It’s a metabolic urban legend.

It takes months, if not years, for your body to go into the ‘starvation mode’ described by the researchers that penned the term. And even then, it won’t stop you from losing weight (not until you’re at about 4% body fat, anyway). So if a busy day at the office made you skip your lunch, you won’t pack on the pounds. If you forgot to pack your afternoon snack, your metabolism isn’t going to come to a screeching halt. And if you simply don’t want to eat every two hours, you aren’t going to plunge into the terrifying depths of starvation mode.

Even if we leave the exact timeline aside, we know that from a purely body mass point of view, very rarely does not eating result in anything other than losing weight. When the University of Minnesota subjects consumed half of their recommended daily caloric intake (a drastically low number), did their metabolisms slow? Yes. By 10% … which still left them with a 40% deficit. Your metabolism won’t slow enough to make up for the lack of calories. It can’t. This is why severely anorexic people are underweight.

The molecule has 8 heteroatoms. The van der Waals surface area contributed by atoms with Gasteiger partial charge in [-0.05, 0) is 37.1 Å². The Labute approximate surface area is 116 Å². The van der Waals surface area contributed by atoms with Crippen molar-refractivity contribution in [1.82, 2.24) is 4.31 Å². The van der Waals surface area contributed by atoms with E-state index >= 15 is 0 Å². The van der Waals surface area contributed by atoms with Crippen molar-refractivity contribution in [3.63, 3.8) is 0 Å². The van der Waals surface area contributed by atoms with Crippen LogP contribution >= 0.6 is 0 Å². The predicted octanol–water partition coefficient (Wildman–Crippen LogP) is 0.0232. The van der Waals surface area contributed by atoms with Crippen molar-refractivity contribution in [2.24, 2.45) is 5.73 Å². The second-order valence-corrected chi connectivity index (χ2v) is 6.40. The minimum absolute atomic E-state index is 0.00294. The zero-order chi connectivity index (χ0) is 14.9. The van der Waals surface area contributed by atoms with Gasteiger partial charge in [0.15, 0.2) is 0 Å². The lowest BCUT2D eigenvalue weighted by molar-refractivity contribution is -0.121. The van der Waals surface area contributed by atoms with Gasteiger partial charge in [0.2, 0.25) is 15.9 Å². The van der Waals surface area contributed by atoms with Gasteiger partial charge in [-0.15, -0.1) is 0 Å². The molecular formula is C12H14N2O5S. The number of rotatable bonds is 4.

Not eating is not keeping you from losing weight. There is absolutely no scientific evidence to back up that it is. It just isn’t how the human body works, plain and simple.

The other factor at play here is that, in general, we overestimate the number of calories we burn in a day, while underestimating the number we consume. According to a Harvard University study, the average American underestimates their daily caloric consumption by 450-500 calories, while overestimating their daily caloric burn by 350-450 calories.

In short, it’s very easy to trick your brain, but a lot harder to trick your body.